This type of headline — “Another hiker died this past weekend…” — has become so routine that we almost hardly bat an eye when we see it. On Easter weekend, it was a man in his 20s who fell from the third peak of the Olomana Trail.

On the same weekend, two women had to be airlifted from the Kaau Crater Trail when they realized — after getting to the summit — that they needed help getting back down. (Perhaps they were unaware that it is best done as a loop trail.)

From 2006 to 2016, the number of Honolulu Fire Department rescues in Oahu’s mountains nearly tripled with each helicopter-assisted search-and-rescue operation costing about $1,500 per hour. In 2017, HFD said it made 367 hike-related rescues.

While no data exists to support the claim, there is a widespread, and probably justified, belief that many of those who get into trouble are unaware of the risks, ill-prepared or in over their heads.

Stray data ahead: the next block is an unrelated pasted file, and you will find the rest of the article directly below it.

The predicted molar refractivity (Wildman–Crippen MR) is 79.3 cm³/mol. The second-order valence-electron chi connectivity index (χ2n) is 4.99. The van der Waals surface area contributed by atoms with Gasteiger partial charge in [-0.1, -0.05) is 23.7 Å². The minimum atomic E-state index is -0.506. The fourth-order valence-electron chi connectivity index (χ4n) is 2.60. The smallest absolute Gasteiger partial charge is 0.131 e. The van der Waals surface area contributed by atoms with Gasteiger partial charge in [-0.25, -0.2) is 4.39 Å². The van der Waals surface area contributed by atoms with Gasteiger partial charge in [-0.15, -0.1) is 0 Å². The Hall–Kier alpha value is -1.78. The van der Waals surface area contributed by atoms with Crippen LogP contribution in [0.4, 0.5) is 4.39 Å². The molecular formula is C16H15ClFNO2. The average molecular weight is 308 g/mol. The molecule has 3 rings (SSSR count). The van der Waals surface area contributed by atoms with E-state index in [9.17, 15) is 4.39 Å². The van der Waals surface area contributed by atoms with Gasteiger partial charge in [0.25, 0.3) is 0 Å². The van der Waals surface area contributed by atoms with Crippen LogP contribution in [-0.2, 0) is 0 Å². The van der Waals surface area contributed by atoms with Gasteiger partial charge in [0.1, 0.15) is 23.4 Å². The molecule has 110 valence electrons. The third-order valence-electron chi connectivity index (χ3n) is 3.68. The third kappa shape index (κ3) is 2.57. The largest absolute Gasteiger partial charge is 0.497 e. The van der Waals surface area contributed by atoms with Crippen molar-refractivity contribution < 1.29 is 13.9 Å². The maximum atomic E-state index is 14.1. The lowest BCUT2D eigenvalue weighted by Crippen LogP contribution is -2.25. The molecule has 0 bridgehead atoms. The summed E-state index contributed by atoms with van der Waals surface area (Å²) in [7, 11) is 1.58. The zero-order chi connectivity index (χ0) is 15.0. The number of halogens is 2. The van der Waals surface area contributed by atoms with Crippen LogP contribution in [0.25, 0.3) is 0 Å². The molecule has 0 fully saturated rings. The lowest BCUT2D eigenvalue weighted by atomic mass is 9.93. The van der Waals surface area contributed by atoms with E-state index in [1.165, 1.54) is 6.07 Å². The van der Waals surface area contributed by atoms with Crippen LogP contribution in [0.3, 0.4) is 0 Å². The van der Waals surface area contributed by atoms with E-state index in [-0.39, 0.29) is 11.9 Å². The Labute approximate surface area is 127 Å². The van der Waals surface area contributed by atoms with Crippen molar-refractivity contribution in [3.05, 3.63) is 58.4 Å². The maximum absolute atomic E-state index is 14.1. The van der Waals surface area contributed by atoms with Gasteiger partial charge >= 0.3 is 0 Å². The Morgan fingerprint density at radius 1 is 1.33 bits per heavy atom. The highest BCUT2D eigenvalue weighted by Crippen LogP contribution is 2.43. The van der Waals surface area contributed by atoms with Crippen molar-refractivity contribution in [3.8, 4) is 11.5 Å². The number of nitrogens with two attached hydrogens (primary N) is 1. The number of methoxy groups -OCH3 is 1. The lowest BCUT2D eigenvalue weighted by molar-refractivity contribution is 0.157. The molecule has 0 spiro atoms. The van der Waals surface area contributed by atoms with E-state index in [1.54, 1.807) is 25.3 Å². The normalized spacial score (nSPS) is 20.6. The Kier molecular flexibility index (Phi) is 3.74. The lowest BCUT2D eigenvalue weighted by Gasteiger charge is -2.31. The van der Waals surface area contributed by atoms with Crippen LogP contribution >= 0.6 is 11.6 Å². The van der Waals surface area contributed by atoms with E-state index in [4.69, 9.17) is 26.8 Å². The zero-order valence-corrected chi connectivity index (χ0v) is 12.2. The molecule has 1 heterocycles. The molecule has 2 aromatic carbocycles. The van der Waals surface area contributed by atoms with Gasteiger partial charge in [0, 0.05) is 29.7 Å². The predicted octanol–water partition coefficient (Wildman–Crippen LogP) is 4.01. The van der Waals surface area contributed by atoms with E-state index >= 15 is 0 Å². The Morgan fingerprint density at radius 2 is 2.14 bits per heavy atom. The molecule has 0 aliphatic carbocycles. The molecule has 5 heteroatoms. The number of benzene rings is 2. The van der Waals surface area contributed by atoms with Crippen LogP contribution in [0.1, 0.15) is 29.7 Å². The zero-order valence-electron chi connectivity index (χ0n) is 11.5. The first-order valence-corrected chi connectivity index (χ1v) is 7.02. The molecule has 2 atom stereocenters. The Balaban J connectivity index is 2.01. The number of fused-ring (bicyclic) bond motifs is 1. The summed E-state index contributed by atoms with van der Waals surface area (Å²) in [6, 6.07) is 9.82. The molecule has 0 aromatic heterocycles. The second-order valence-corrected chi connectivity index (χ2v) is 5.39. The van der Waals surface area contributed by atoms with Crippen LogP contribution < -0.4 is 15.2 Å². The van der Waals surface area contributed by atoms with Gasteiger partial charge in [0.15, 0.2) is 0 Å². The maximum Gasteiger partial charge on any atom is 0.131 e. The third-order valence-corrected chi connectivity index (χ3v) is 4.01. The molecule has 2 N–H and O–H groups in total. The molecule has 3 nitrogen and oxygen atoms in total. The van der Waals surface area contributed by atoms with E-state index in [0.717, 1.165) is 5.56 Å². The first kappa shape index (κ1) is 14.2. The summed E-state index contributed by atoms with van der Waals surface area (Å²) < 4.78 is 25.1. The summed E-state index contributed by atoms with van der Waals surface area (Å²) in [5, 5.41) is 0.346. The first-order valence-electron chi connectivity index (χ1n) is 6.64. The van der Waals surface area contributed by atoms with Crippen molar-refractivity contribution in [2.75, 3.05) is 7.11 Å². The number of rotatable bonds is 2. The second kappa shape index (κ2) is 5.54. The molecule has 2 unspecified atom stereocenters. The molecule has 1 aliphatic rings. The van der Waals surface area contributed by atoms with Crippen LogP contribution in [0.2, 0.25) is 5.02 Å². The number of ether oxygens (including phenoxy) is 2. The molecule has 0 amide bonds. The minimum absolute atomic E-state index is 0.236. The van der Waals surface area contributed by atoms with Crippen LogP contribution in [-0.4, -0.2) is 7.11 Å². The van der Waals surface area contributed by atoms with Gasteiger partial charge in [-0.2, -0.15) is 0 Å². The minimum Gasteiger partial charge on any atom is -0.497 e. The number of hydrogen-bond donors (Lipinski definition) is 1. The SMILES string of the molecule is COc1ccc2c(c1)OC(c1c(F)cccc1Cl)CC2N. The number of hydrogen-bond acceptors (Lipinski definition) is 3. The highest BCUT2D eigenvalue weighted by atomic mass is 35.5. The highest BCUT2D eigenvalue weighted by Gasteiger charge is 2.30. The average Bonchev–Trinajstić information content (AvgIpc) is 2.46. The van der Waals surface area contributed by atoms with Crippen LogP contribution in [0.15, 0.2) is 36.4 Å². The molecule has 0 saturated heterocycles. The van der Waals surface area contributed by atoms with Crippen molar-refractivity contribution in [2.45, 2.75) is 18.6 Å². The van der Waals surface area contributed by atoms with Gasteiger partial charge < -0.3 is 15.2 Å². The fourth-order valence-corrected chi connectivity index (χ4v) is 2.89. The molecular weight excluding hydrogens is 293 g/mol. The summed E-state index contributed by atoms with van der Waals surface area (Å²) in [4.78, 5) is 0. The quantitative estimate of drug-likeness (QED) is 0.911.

Hiking Olamana on Windward Oahu has many benefits — not least the views. But it can also be dangerous. The author wants the state to invest more money in maintaining trails.

Flickr: Kevin McCarthy

A bill proposed by state Sen. Laura Thielen, Senate Bill 2331, requested an appropriation of $1.8 million to the state Department of Land and Natural Resources to improve access to and maintenance of state controlled recreational trails, as well as to promote hiker safety and hiker etiquette education and outreach.